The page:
I've been wondering where and how Dad was going to show up this Christmas. I figured it would happen once we made our way down to Oregon to spend the holidays with family, but since the newest additions to our clan are both female, I'm not banking on anything there.
True to form, though, it seems he's surprised me again. Dad's using the girls' favorite teacher. The reason this is surprising is because she would have driven him nuts.
About three months ago, Bubba and I decided it would be cool to get an electric keyboard and sign Lola up for piano lessons. She has a fantastic piano teacher and has yet to get bored with practicing an hour a week. She is especially excited right now because she's getting to play lots of Christmas songs that she can sing along to and every time we have family or friends over she puts on little concerts for them. The opening song and the encore melody are always the same, though, no matter the season. The first melody I taught her to play on the piano was a simple part of the song "Heart and Soul." Even though I failed to recall how to read music or play anything else on the piano from my three years of lessons, somehow I remembered how to play this little ditty.
One of my most favorite childhood memories is playing this duet with my father. He and I would sit side by side on the piano bench and tickle the ivories together. I don't think Dad knew how to play anything else on the piano, either, but man could he pound out "Heart and Soul." We would smile at each other as we took a deep breath, anticipating hitting the first keys simultaneously, turn our heads forward dramatically, and start playing. I can feel the cool keys beneath my small fingers, see Dad's dry, rough fingertips bouncing across the keyboard, my face splitting into an impossibly big grin.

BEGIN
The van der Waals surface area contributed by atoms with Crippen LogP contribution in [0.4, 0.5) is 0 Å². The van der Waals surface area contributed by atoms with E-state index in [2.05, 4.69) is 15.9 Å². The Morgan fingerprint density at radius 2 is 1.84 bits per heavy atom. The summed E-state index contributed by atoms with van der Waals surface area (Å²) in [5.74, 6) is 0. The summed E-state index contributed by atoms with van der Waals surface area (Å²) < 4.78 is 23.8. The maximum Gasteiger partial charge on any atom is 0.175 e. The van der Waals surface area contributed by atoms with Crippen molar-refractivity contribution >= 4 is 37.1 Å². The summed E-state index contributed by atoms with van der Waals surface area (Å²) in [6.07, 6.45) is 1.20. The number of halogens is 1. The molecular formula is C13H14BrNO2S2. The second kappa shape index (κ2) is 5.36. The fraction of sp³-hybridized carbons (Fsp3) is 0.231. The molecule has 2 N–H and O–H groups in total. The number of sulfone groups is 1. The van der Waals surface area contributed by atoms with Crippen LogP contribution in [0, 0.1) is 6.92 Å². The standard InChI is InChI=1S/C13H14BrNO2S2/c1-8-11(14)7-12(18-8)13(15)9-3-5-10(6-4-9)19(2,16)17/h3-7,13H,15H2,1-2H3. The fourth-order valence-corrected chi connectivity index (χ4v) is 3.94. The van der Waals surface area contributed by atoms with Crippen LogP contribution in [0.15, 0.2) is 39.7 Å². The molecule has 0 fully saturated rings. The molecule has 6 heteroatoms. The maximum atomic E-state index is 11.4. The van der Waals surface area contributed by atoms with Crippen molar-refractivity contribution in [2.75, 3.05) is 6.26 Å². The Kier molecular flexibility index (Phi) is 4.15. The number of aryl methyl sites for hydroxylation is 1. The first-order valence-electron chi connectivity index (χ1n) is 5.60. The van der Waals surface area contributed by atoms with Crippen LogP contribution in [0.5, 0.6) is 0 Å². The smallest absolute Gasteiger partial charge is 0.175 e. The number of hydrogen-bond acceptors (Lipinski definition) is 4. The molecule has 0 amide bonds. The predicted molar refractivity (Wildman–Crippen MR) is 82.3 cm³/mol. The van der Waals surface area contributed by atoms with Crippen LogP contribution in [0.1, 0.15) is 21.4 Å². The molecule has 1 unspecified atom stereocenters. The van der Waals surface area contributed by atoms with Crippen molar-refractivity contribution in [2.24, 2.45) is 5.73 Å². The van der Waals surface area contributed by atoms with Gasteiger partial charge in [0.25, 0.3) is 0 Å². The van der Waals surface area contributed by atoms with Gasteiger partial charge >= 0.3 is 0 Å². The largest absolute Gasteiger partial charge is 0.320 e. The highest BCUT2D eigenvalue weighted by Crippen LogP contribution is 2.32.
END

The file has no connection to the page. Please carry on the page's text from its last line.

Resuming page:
Dad played the guitar and the banjo, too. As a special treat every couple of months, he would sit on the floor of the living room with us, open up the case and lift his guitar or banjo out as if it were a newborn baby. Underneath were sheafs of papers with his sharp slanty handwriting on them - lyrics to old folk songs like "Froggie Went A'Courtin" and "Greensleeves." We would cluster around him and sing together, our small voices pinging off his deep, honeyed one as we swayed back and forth grinning like fools.
Playing the piano with Dad was better, though. I got to sit with him by myself. I got to play with him. We never got to touch the guitar or the banjo. They were special, sacred objects not for kids to experiment with. When we played "Heart and Soul" our parts were equally important - each needed the other to make the whole sound good. It was just us.
Last night, the girls' favorite teacher came for dinner. My oldest daughter was singing in a Christmas choral concert and she was going to go with us. When she walked in the door, Lola immediately ordered her to sit and listen to a piano concert. She complied. Weeks before, Mrs. H had confided in me that Christmas was a rough time for her. Having lost both her parents and her husband, she was nearly alone during the holidays. Her favorite memories of the holiday were of gathering around the piano with her siblings to sing Christmas carols as her mother accompanied them.
Mrs. H is scattered and brilliant. She has difficulty finishing a conversation and is easily distracted. She loves her students and ignites them with an amazing excitement for learning and life. She is wacky and irreverent, flaky and spontaneous, and incredibly well-read. She has a heart of gold and has lost an awful lot. She was very close to her father and was devastated when he died and has come back to build her life slowly and determinedly to include only authentic people.
She would have made my father crazy. Insane. He would have been worried that she is not only one of my girls' teachers, but their favorite one. The two of them have nothing in common.
But when Mrs. H, a woman who doesn't actually know how to play an instrument or read sheet music, sat down at the piano and played "Heart and Soul" with Lola, I knew. He's back. He's here. He is with us. Just when I least expect it.
Click on the link below to hear the song. I listened to it this morning and it brought me to my knees.